Wynnewood Neighborhood Retains the Architectural Magic and Charm of a Long-Ago Era and a Far-Off Land

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Image via Temple University Libraries, Special Collections Research Center.
The English Village in the 1920's.

A quaint pocket in Wynnewood dotted with Tudor homes and Juliet balconies was once a refuge for writers and artists who sought a quiet environment. The English Village was founded in 1928 by brothers Donald and S. Arthur Love, who modeled the neighborhood with Stratford-upon-Avon in mind, writes Stacia Friedman for Hidden City Philadelphia.  

S. Arthur Love, the architect had the chance to see the English countryside when he visited in World War I. His vision sprang into reality and, over 80 years later, it was designated as the English Village Historic District.  

The 29 mansions are all one-of-a-kind.

Some feature the tile work of Doylestown archeologist-artist Henry Mercer tiles. Others feature stonework from local quarries and lumber from repurposes railroad ties.

Artists of various genres lived in the English Village, establishing studios within their homes. These creative types included Sue May (a portraitist), her husband Paul Gill (a watercolorist), and sculptor Agnes Yarnell, who is said to have welcomed First Lady Eleanor Roosevelt as a guest.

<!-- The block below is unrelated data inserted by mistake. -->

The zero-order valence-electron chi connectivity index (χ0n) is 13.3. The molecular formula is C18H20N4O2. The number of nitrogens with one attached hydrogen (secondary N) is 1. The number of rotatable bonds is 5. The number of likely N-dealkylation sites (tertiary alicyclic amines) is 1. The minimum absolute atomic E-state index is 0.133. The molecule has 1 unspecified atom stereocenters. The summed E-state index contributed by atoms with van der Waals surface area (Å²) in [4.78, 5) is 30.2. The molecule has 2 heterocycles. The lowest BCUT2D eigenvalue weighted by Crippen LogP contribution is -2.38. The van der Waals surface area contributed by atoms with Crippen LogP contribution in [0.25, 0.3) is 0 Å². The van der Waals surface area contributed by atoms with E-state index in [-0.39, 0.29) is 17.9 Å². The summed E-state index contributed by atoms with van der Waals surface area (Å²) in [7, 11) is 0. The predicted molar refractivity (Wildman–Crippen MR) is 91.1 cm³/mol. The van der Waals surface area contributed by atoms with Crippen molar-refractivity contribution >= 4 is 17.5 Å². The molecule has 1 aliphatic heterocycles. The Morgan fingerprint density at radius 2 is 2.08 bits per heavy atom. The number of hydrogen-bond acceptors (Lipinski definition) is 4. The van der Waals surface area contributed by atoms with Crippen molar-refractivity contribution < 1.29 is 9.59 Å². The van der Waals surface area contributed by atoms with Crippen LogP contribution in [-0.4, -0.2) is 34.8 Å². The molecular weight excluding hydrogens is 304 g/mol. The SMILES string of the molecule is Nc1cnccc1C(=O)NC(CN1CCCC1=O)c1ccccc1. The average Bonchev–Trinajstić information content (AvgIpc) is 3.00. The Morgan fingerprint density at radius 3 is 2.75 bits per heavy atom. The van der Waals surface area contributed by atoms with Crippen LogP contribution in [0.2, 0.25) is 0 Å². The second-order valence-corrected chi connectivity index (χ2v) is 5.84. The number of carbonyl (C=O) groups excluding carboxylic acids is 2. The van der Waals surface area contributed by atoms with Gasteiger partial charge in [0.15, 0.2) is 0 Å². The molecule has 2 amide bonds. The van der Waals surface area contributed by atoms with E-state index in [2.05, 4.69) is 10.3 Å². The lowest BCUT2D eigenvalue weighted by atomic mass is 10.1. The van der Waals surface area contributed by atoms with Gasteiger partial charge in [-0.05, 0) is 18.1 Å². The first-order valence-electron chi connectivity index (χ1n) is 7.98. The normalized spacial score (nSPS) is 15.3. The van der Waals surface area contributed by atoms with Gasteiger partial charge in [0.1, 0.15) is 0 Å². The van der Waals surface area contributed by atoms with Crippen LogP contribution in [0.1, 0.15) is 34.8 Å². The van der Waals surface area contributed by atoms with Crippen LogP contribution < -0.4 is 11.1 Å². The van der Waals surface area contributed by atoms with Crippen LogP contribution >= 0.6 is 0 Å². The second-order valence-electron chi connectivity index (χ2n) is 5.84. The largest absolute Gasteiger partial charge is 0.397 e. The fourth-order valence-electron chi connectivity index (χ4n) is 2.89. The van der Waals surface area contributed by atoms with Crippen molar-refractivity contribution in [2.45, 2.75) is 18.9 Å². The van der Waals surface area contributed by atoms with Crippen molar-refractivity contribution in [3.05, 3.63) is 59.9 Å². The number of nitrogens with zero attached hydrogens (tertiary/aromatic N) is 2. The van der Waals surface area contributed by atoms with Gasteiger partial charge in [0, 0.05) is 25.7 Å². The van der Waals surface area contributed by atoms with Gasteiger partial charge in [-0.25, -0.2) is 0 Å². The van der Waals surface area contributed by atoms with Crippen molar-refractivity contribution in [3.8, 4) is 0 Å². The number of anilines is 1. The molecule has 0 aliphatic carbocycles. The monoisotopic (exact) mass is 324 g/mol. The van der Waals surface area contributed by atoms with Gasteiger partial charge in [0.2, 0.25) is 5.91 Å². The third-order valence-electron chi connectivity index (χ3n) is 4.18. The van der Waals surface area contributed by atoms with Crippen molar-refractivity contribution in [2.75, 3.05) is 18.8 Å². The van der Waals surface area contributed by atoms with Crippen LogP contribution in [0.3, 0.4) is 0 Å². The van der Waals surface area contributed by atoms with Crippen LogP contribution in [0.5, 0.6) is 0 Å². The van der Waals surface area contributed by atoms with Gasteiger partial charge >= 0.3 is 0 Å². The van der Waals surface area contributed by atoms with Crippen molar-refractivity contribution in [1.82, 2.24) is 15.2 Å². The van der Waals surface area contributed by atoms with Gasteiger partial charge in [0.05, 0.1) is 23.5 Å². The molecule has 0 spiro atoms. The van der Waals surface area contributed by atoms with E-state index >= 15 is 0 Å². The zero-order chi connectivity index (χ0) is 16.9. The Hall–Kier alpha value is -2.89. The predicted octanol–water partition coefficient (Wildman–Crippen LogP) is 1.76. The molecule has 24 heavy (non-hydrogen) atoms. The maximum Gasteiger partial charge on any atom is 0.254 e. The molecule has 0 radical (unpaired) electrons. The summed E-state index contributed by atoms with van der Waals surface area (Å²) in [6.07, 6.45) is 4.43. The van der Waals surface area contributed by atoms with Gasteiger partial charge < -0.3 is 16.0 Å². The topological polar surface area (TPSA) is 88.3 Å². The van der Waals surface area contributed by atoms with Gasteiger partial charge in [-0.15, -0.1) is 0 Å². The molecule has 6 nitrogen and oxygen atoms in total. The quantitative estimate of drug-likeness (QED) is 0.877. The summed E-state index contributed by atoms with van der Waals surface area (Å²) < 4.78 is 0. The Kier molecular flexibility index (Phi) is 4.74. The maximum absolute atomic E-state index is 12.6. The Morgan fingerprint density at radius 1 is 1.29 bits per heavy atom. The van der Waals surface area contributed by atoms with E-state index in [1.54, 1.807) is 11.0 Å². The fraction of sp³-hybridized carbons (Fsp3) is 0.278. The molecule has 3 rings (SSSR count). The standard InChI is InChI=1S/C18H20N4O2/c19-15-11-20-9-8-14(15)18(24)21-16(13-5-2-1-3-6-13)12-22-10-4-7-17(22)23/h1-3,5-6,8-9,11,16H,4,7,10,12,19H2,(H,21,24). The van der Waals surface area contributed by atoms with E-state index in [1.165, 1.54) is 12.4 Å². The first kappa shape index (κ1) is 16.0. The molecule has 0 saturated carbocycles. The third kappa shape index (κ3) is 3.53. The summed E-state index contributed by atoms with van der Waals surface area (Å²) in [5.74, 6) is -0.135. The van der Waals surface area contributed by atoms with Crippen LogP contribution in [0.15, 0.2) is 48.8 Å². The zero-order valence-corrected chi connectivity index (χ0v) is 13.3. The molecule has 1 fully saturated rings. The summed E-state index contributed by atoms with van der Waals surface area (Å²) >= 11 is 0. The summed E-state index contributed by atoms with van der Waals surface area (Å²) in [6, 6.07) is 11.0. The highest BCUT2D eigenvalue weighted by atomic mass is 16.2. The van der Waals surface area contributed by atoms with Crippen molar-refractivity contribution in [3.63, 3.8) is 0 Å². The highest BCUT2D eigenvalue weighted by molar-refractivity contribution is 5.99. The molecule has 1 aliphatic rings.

The English Village streets are, by design, far from perpendicular. One, Arthur’s Round Table, is an oval. And in what may have been a drop of irony, a serpentine pathway was dubbed Lover’s Lane.

Examples of this Tudor Revival style architecture — an aesthetic counter-movement away from Victorian Gothic and its heavy stonework and pointed arches — exist elsewhere in and around Montgomery County, especially in Elkins Park and Chestnut Hill. 

Read more about this historic neighborhood at Hidden City Philadelphia.

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